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Trends Plant Sci. 2016 Mar;21(3):256-265. doi: 10.1016/j.tplants.2016.01.008. Epub 2016 Jan 30.

Metabolomics in the Rhizosphere: Tapping into Belowground Chemical Communication.

Author information

German Centre for Integrative Biodiversity Research (iDiv) Halle-Jena-Leipzig, Deutscher Platz 5e, 04103 Leipzig, Germany; Institute of Ecology, Friedrich Schiller University Jena, Dornburger-Str. 159, 07743 Jena, Germany; Molecular Interaction Ecology, Institute of Water and Wetland Research (IWWR), Radboud University, PO Box 9010, Nijmegen, GL 6500, The Netherlands. Electronic address:
Laboratory of Plant Physiology, Wageningen University, Droevendaalsesteeg 1, Wageningen, PB 6708, The Netherlands. Electronic address:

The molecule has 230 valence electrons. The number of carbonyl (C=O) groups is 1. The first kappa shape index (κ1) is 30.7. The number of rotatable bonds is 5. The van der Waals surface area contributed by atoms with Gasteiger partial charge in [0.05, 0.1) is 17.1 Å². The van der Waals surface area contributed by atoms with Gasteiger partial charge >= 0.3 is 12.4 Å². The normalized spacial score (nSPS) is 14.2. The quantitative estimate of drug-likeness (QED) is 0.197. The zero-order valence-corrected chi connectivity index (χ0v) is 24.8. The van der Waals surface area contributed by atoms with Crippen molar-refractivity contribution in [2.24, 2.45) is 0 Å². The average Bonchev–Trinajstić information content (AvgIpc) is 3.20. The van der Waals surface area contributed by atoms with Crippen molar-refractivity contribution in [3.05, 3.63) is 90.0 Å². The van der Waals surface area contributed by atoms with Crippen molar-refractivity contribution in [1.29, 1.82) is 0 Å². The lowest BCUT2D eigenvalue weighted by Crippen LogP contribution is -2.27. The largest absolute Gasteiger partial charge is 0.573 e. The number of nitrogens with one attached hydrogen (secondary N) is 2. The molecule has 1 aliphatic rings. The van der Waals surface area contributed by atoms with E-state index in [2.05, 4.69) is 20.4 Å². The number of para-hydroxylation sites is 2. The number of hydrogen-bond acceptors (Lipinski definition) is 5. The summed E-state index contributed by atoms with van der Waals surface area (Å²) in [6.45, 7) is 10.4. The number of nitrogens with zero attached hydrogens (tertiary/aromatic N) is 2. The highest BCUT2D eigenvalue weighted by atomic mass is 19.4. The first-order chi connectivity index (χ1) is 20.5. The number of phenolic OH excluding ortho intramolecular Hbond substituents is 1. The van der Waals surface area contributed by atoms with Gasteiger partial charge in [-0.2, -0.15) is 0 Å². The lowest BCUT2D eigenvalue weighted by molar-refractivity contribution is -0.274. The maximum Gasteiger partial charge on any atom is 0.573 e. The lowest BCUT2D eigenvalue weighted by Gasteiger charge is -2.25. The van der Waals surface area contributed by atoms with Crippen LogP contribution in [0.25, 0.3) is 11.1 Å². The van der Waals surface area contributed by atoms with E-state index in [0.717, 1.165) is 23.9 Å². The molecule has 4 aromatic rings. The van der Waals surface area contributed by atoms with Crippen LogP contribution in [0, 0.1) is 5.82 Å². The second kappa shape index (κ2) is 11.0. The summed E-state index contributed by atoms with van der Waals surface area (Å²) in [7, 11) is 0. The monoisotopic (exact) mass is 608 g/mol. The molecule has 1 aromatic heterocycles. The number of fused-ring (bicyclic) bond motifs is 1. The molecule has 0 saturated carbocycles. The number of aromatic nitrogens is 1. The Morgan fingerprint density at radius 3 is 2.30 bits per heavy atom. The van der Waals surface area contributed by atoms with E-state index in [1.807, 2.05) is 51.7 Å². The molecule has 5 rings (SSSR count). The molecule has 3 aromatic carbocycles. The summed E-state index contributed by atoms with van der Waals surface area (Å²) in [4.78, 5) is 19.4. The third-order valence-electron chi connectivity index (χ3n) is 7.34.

The rhizosphere is densely populated with a variety of organisms. Interactions between roots and rhizosphere community members are mostly achieved via chemical communication. Root exudates contain an array of primary and secondary plant metabolites that can attract, deter, or kill belowground insect herbivores, nematodes, and microbes, and inhibit competing plants. Metabolomics of root exudates can potentially help us to better understand this chemical dialogue. The main limitations are the proper sampling of the exudate, the sensitivity of the metabolomics platforms, and the multivariate data analysis to identify causal relations. Novel technologies may help to generate a spatially explicit metabolome of the root and its exudates at a scale that is relevant for the rhizosphere community.


allelopathy; mycorrhiza; plant–herbivore interactions; root exudates; secondary metabolites; volatiles

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